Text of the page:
The discordance of views between the National Advisory Council and the Prime Minister's Expert Committee on Food Security was ironed out by a compromise between contending parties on the quantum and level of subsidies for food security.

But there was no public debate on the larger issues involved in food security, like feasibility of the public distribution system (PDS).

India has often let go such great opportunities, avoiding open debates on matters of vital public importance. We avoided an open debate on the Nehruvian socialist misadventure, for which we suffered some four decades.

This is not the first time that the PDS has been a subject of intense controversy. The first time this happened was when Rafi Ahmed Kidwai was Food and Agriculture Minister in Nehru's Cabinet. Finally, the Food Corporation of India won the day by prevailing upon the Opposition to maintain the status quo and keep the PDS going, along with the paraphernalia of food procurement.


The logic of those who oppose the PDS is irrefutable. PDS necessarily involves a dual pricing mechanism which is opposed to the idea of a unified market. Properly implemented, PDS would take away almost 70 per cent of the foodgrain market.

The PDS is a white elephant, and the foodgrain market can hardly hope to bear such a burden. In today's situation, that kind of dual pricing will not be acceptable to the WTO.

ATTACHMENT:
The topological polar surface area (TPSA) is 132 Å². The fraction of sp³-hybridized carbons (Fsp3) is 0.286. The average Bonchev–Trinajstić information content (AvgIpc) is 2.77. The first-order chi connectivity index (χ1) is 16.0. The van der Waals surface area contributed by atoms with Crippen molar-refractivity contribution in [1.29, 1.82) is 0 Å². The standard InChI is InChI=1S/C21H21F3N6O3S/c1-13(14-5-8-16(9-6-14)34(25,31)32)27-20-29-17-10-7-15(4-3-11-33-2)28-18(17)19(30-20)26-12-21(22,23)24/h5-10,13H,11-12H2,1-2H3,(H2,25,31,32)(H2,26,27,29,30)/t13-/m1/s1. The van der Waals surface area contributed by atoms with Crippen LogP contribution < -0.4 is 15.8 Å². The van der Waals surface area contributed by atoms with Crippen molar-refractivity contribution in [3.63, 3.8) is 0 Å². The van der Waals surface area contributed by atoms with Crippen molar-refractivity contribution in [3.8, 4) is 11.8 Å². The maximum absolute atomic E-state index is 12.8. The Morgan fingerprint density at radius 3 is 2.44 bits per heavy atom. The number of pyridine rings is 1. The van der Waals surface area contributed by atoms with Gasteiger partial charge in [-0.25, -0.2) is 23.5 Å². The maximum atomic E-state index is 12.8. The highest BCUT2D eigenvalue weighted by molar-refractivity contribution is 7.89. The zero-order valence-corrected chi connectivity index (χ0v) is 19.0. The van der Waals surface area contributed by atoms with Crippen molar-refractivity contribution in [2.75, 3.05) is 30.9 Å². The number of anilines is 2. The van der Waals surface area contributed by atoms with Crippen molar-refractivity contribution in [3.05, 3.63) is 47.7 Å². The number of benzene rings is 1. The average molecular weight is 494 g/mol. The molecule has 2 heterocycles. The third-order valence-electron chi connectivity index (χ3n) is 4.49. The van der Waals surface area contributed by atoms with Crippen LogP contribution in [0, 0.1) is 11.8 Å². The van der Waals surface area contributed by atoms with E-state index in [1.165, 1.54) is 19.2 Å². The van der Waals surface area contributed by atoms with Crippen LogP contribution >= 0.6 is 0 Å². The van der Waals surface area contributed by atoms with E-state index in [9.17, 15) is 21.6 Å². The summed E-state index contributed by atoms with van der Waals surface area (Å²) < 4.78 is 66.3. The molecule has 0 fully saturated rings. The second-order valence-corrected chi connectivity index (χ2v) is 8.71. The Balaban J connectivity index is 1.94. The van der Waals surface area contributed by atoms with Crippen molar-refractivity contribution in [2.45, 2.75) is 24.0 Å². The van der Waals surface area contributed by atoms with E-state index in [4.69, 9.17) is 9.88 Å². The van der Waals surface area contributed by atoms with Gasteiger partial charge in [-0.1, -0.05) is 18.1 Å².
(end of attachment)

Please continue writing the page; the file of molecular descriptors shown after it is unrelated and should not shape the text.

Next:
Rationing has been in existence for long, long time. There has been a continual debate on whether a free market system works better than a controlled PDS with several layers of inspection.

The recent case of Lt. Col. Sahani has clearly brought out the impossibility of a well-regulated rationing system existing even under military rule.

The PDS, by its nature, offers great opportunities for pilferage.

The PMO will find it impossible to maintain its clean image in the event of another multi-million scam in the domain of PDS, if it continues to insist on a system of food security implemented through a rationing system.

The PDS has failed beyond redemption and any plans to ensure food security through the PDS is doomed to disaster. The largest support for PDS comes from regions where the proportion of pilferage is maximum.


The present system of agricultural marketing in India is based on three pillars. The first is the Commission for Agricultural Costs and Prices (CACP) that establishes some kind of estimates of the cost of cultivation that the farmers must recover. In fact, its estimates come closer to a running average of last three years' prices, according to an expert committee. The Food Corporation of India (FCI), the second pillar, is only nominally responsible for the prices it pays for the foodgrains.

It is mainly in charge of foodgrain procurement and pumping the foodgrains procured into the rationing system. The CACP has become redundant since we now have, in futures markets, a much better estimate of prices that farmers can expect at harvest time.

The rationing system, the third pillar, has become a target of criticism because of the large holes that are built into it. Most of the defects of the rationing system can be remedied by the system of food coupons that could be linked with the UID.

This is once again an excellent opportunity to have a public debate on all these issues. It appears that we will fritter away the opportunity.

(The author is founder, Shetkari Sangatana and a Rajya Sabha MP.